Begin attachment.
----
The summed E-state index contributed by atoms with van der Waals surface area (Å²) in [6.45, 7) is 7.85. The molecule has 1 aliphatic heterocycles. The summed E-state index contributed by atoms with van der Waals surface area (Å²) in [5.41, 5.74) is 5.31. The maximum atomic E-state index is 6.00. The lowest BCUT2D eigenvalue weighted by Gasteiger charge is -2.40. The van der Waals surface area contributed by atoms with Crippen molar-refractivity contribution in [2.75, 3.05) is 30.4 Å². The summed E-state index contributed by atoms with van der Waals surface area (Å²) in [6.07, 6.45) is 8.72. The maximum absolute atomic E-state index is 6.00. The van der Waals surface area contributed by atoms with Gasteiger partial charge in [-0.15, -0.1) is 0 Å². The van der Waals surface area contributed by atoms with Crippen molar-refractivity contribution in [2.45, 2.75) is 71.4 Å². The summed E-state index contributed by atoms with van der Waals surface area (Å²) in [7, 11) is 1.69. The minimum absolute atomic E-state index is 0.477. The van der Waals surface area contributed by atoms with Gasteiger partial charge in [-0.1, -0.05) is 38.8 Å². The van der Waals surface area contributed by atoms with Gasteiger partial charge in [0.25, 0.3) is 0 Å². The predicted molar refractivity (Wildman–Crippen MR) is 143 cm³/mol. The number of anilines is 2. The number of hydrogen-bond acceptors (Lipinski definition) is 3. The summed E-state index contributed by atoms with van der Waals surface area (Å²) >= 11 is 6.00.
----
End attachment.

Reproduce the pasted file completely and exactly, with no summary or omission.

The summed E-state index contributed by atoms with van der Waals surface area (Å²) in [6.45, 7) is 7.85. The molecule has 1 aliphatic heterocycles. The summed E-state index contributed by atoms with van der Waals surface area (Å²) in [5.41, 5.74) is 5.31. The maximum atomic E-state index is 6.00. The lowest BCUT2D eigenvalue weighted by Gasteiger charge is -2.40. The van der Waals surface area contributed by atoms with Crippen molar-refractivity contribution in [2.75, 3.05) is 30.4 Å². The summed E-state index contributed by atoms with van der Waals surface area (Å²) in [6.07, 6.45) is 8.72. The maximum absolute atomic E-state index is 6.00. The van der Waals surface area contributed by atoms with Gasteiger partial charge in [-0.15, -0.1) is 0 Å². The van der Waals surface area contributed by atoms with Crippen molar-refractivity contribution in [2.45, 2.75) is 71.4 Å². The summed E-state index contributed by atoms with van der Waals surface area (Å²) in [7, 11) is 1.69. The minimum absolute atomic E-state index is 0.477. The van der Waals surface area contributed by atoms with Gasteiger partial charge in [-0.1, -0.05) is 38.8 Å². The van der Waals surface area contributed by atoms with Gasteiger partial charge in [0.25, 0.3) is 0 Å². The predicted molar refractivity (Wildman–Crippen MR) is 143 cm³/mol. The number of anilines is 2. The number of hydrogen-bond acceptors (Lipinski definition) is 3. The summed E-state index contributed by atoms with van der Waals surface area (Å²) >= 11 is 6.00.